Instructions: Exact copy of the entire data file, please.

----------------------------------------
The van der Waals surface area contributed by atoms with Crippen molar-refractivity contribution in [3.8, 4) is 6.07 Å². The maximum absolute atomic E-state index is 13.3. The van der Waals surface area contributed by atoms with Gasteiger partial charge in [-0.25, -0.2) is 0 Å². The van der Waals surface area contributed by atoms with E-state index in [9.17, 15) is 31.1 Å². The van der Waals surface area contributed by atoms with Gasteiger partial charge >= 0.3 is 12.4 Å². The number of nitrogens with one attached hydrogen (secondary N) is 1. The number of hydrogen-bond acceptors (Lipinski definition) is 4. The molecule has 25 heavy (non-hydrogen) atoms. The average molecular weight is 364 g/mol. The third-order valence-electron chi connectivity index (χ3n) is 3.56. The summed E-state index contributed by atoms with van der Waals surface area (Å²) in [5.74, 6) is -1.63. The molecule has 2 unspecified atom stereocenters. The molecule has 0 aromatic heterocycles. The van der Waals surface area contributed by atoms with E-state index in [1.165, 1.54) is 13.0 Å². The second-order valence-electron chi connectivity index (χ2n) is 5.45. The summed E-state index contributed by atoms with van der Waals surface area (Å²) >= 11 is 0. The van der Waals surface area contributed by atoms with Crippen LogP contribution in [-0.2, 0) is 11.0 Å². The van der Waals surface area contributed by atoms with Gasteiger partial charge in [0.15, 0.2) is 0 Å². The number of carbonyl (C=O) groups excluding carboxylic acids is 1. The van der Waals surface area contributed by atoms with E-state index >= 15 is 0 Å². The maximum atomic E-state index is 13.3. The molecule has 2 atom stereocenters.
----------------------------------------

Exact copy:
The van der Waals surface area contributed by atoms with Crippen molar-refractivity contribution in [3.8, 4) is 6.07 Å². The maximum absolute atomic E-state index is 13.3. The van der Waals surface area contributed by atoms with Gasteiger partial charge in [-0.25, -0.2) is 0 Å². The van der Waals surface area contributed by atoms with E-state index in [9.17, 15) is 31.1 Å². The van der Waals surface area contributed by atoms with Gasteiger partial charge >= 0.3 is 12.4 Å². The number of nitrogens with one attached hydrogen (secondary N) is 1. The number of hydrogen-bond acceptors (Lipinski definition) is 4. The molecule has 25 heavy (non-hydrogen) atoms. The average molecular weight is 364 g/mol. The third-order valence-electron chi connectivity index (χ3n) is 3.56. The summed E-state index contributed by atoms with van der Waals surface area (Å²) in [5.74, 6) is -1.63. The molecule has 2 unspecified atom stereocenters. The molecule has 0 aromatic heterocycles. The van der Waals surface area contributed by atoms with E-state index in [1.165, 1.54) is 13.0 Å². The second-order valence-electron chi connectivity index (χ2n) is 5.45. The summed E-state index contributed by atoms with van der Waals surface area (Å²) >= 11 is 0. The van der Waals surface area contributed by atoms with Crippen LogP contribution in [-0.2, 0) is 11.0 Å². The van der Waals surface area contributed by atoms with Gasteiger partial charge in [0.15, 0.2) is 0 Å². The number of carbonyl (C=O) groups excluding carboxylic acids is 1. The van der Waals surface area contributed by atoms with E-state index >= 15 is 0 Å². The maximum atomic E-state index is 13.3. The molecule has 2 atom stereocenters.